Dual Checkpoint Blockade With Neoadjuvant Chemo Shows Benefit in Ovarian Cancer


The phase 2 KGOG3046 is the first study to show survival outcomes with the dual checkpoint blockades, durvalumab and tremelimumab, combined with neoadjuvant chemotherapy for the treatment of patients with newly diagnosed advanced ovarian cancer.

Jung-Yun Lee, MD, PhD

Jung-Yun Lee, MD, PhD

Dual immune checkpoint inhibition with durvalumab (Imfinzi) and tremelimumab (Imjudo) combined with neoadjuvant chemotherapy led to promising clinical response without major adverse events (AEs) in patients with advanced-stage ovarian cancer, according to the final primary analysis of the phase 2 KGOG3046 (NCT03899610) study.1

According to data presented at the Society of Gynecologic Oncology (SGO) 2023 Annual Meeting on Women’s Cancer, the study met its primary end point of progression-free survival (PFS) at 12 months of 63.6% (P = .021) and showed durable responses at a follow-up of 30 months.

While other studies are exploring neoadjuvant chemotherapy in combination with immunotherapies for patients with advanced-stage ovarian cancer, this is the first of its kind to demonstrate survival outcomes with dual checkpoint blockades for this patient population.

“The primary end point was met and showed durable responses. Optimal regimens of neoadjuvant chemoimmunotherapy are actively being explored in ovarian cancer. We added an expansion cohort with a single high priming dose of [tremelimumab] and survival follow-up is ongoing,” said Jung-Yun Lee, MD, PhD, professor, department of obstetrics and gynecology at Yonsei University College of Medicine in a presentation of the findings.

Previously, several studies, including JAVELIN 100 (NCT02603432) and IMagyn 050 (NCT03038100) have studied the addition of immune checkpoint blockades to immunotherapies as a first-line treatment for ovarian cancer.

Currently, 3 ongoing studies with neoadjuvant chemotherapy plus immune checkpoint inhibitors for patients with ovarian cancer are ongoing, including TRU-D (NCT03899610), INeOV (NCT03249142), and iPRIME (NCT03360890).

KGOG3046 is a single-arm phase 2 study evaluating the use of neoadjuvant chemotherapy plus durvalumab and tremelimumab for the treatment of patients with advanced-stage ovarian cancer. The study, which is taking place in Korea, is assessing the progression-free survival and safety effects of the addition of durvalumab and tremelimumab to chemotherapy.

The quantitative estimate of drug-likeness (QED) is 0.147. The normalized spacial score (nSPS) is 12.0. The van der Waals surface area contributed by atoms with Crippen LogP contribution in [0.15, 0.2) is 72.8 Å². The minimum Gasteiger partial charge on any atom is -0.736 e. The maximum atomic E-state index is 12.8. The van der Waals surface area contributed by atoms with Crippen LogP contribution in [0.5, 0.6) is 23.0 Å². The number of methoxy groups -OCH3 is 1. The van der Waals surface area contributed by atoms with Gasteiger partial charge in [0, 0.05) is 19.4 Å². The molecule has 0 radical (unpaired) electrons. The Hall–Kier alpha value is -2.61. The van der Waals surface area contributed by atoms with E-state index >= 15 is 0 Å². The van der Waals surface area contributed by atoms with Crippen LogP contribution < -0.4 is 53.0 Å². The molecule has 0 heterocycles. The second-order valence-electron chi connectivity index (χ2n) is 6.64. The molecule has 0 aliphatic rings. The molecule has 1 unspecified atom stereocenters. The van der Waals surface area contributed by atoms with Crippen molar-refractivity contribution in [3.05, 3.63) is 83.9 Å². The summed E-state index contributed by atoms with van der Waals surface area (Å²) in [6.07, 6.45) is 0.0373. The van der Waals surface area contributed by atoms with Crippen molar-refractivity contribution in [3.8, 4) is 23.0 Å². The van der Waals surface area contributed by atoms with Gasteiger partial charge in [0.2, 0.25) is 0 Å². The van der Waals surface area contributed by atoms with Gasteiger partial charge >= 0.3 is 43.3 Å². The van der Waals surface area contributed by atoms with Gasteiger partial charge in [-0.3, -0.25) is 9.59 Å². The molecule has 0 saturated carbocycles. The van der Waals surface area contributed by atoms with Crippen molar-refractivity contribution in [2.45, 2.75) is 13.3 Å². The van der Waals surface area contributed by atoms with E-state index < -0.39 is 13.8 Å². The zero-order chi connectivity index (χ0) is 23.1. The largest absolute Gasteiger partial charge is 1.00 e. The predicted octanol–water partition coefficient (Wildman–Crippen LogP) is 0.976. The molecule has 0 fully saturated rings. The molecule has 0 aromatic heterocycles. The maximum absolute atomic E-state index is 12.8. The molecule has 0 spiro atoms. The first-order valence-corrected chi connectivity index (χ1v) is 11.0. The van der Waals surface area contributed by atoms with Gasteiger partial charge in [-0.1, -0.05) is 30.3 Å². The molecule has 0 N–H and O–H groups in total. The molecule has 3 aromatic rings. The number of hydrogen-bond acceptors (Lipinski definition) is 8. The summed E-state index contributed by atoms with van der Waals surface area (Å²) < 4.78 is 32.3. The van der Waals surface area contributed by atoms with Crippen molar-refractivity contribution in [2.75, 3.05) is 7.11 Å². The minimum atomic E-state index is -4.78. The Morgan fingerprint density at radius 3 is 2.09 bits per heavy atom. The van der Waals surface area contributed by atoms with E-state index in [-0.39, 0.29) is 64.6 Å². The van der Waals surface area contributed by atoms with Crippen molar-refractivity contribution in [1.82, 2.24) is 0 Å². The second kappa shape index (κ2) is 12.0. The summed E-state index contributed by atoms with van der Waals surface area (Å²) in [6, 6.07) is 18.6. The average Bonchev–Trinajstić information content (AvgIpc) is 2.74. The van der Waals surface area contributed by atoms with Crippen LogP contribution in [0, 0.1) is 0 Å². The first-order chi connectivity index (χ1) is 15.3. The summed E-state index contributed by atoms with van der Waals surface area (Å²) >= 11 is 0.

In the KGOG3046 trial, serial biopsies were performed on pre-treatment, at interval debulking surgery and progression to identify immune biomarkers and changes in the tumor microenvironment. Those enrolled in the trial had newly diagnosed, histologically confirmed, stage IIIC/IV epithelial ovarian cancer and an ECOG performance status of 0 or 1.

In the final analysis reported at SGO, patients had a median age of 60 years (range, 44-77), 20 patients had a high-grade serous tumor, 1 had a clear cell, 1 had carcinosarcoma, and 1 had another type. Three patients (13.0%) were clinical FIGO stage IIIC at presentation and 20 were stage IV (87.0%). A total of 15 patients (65.2%) had non-mutated disease, while 2 (30.4%) had BRCA1/2 mutations, and 1 (4.3%) patient’s disease was unknown.

Patients were administered 1500 mg of durvalumab given every 3 weeks plus 75 mg of tremelimumab and 3 cycles of paclitaxel at 175 mg/m2 plus carboplatin with an area under the curve of 5. The expansion cohort consisted of 22 patients who were given 1500 mg of daratumumab plus 1 dose of tremelimumab at 300 mg then given the same amount of chemotherapy.2

All patients underwent interval debulking surgery following neoadjuvant chemotherapy, after which, 3 cycles of durvalumab were administered at 1120 mg.Additional adjuvant chemotherapy was followed by durvalumab maintenance therapy of 1120 mg for a total of 12 cycles.